Nguyen Quoc Huu

We report on Buddha statues created millennia ago in Vietnam’s southern Mekong Delta

Buddha statue Stone. Oc Eo culture, 7th - 8th century. Son Tho, Tra Vinh province Museum of Vietnamese History in Ho Chi Minh City

Phu Nam was an ancient kingdom founded in Southeast Asia that rose to prominence during the first ten centuries AD. Some material relics of this kingdom remain in the archeological and cultural vestiges of Oc Eo in Vietnam’s Mekong Delta. Situated at the crossroads of the Maritime Silk Road connecting East and West, at that time the delta was home to busy port towns. This legendary trade route facilitated the exchange of cultural and religious beliefs along with trading goods. Visiting ships from India brought Buddhism to the kingdom at an early stage. Buddhism was embraced by the natives and this faith played a decisive role in the evolution of Oc Eo – Phu Nam Culture.

Buddhist influence in Phu Nam peaked between the 2nd and the 7th centuries. The faith’s importance can be seen in sculptures from this era. Phu Nam Buddhist statues have been found all over the Southern delta, clearly showing the influences of Indian culture and local trends.

A striking and salient feature of Phu Nam Buddhist sculptures are statues of Siddhartha Gautama standing on a lotus pedestal. These statues were carved from monolithic blocks of Ta-khian or balltree timber. Most of these remaining wooden statues have lost their arms. Some intact relics feature hands performing the gestures of Abhya and Varada. At the early stage (2nd to 4th centuries), wooden Phu Nam Buddha statues were depicted in the Tribhanga pose with their hips heavily skewed to the right. Their bodies were slender and slightly bent into three graceful and sensual segments. This depiction was influenced by the artistic style of Indian Amaravati. However, one can still discern some distinct local features of these figurines. The Ushnisha (a 3D oval at the top of the head, representing a top-knot) was portrayed more loosely or looked sharp. The figures had oval faces, tall necks and flat chests. These statues were shown in thin and figure-hugging robes that highlighted their curves, rather than being wrapped in heavy robes as in the Amaravati style. From the 5th to early 6th centuries, wooden Buddha statues shifted to the Abhanga pose as their hips were only slightly skewed to the right. Their upper body was straight and lacked the sensual qualities found in Tribhanga Buddha statues. Their faces were portrayed in a number of shapes such as oval or square. These characteristics followed the Indian style of Gupta. In the 6th century, wooden Buddha statues underwent another transformation inspired by the late Guptastyle. These statues were shown standing straight. The body was stiffer and rougher than before. Their robes covered one shoulder and hung loose to the ankles. The faces were not much different from those in previous stages. Local influences on the Gupta artistic style could be seen on the statues’ robes, which covered just one shoulder. The original India Gupta Buddhist statues had both shoulders covered and robes with layered folds.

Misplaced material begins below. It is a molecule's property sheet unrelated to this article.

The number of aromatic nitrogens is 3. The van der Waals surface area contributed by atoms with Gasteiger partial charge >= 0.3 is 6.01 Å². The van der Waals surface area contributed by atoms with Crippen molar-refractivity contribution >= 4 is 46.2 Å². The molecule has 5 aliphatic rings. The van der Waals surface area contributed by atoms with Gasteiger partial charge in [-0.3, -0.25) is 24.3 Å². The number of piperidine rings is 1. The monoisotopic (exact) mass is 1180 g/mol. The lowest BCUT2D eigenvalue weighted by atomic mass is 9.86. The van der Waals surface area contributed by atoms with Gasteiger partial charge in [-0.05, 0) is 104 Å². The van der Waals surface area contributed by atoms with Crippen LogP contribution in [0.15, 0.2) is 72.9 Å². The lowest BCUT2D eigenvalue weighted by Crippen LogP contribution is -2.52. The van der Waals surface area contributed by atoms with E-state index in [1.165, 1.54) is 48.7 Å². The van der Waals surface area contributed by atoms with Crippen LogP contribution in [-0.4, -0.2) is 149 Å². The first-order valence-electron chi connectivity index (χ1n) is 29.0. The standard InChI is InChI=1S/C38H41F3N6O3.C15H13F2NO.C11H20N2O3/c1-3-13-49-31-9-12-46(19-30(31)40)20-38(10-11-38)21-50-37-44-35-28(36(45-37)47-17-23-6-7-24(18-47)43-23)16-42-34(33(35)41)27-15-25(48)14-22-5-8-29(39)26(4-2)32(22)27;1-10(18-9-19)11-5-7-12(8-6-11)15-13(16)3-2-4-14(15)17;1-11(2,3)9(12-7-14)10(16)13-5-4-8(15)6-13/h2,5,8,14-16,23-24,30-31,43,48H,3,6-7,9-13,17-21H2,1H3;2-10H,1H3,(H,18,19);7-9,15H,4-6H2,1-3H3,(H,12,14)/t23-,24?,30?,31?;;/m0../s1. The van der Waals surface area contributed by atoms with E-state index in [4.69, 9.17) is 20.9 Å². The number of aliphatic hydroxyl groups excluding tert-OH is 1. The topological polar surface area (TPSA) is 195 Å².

Buddha statue Wood. Oc Eo culture, 4th - 6th century. Nhon Thanh, Can Tho province Museum of Can Tho

In contrast with wooden statues, Phu Nam stone statues were mostly portrayed in the mediating Padmasana posture with both hands in the Zen gesture of Dhyana, which symbolized enlightenment. The harmonious figures were carved with great subtlety and sensuality. Their faces were full, the eyebrows long and slender and their eyes cast down to show benevolence. Thin robes hugged their bodies. These statues were inspired by the late Gupta style of the 6th to 8th centuries, but further simplified with curves that were more subtle.

  A notable stone Buddha statue is a statue of Vishnu transformed into Maitreya excavated in Trung Dien (Vinh Long). Originally a Hindu statue dating back to the 5th or 6th century, it held the following treasures in its four hands: a Chui melee stick, a wheel, a snail shell and a globe. The statue was later modified by Mahayana Buddhist followers in Phu Nam into a Maitreya statue. The cap was modified into braided locks; the globe in the front right hand was modified into a lotus; and the snail shell in the rear left hand was changed into a book. Based on the hairdo, it is assumed the statue was modified in the 7th or 8th century. This proves a rare, unique and astonishing phenomenon in the religious life of Oc Eo – Phu Nam inhabitants.

Missionary expeditions and trade brought Buddhist arts to Oc Eo – Phu Nam people in the Mekong Delta. These arts enriched the local culture and bolstered the formation and evolution of major religious, cultural, economic and political hubs in the delta during the first centuries AD. The traditions of Phu Nam Buddhist sculpture were inherited and preserved well into the post-Oc Eo eras from the 8th to 12th centuries.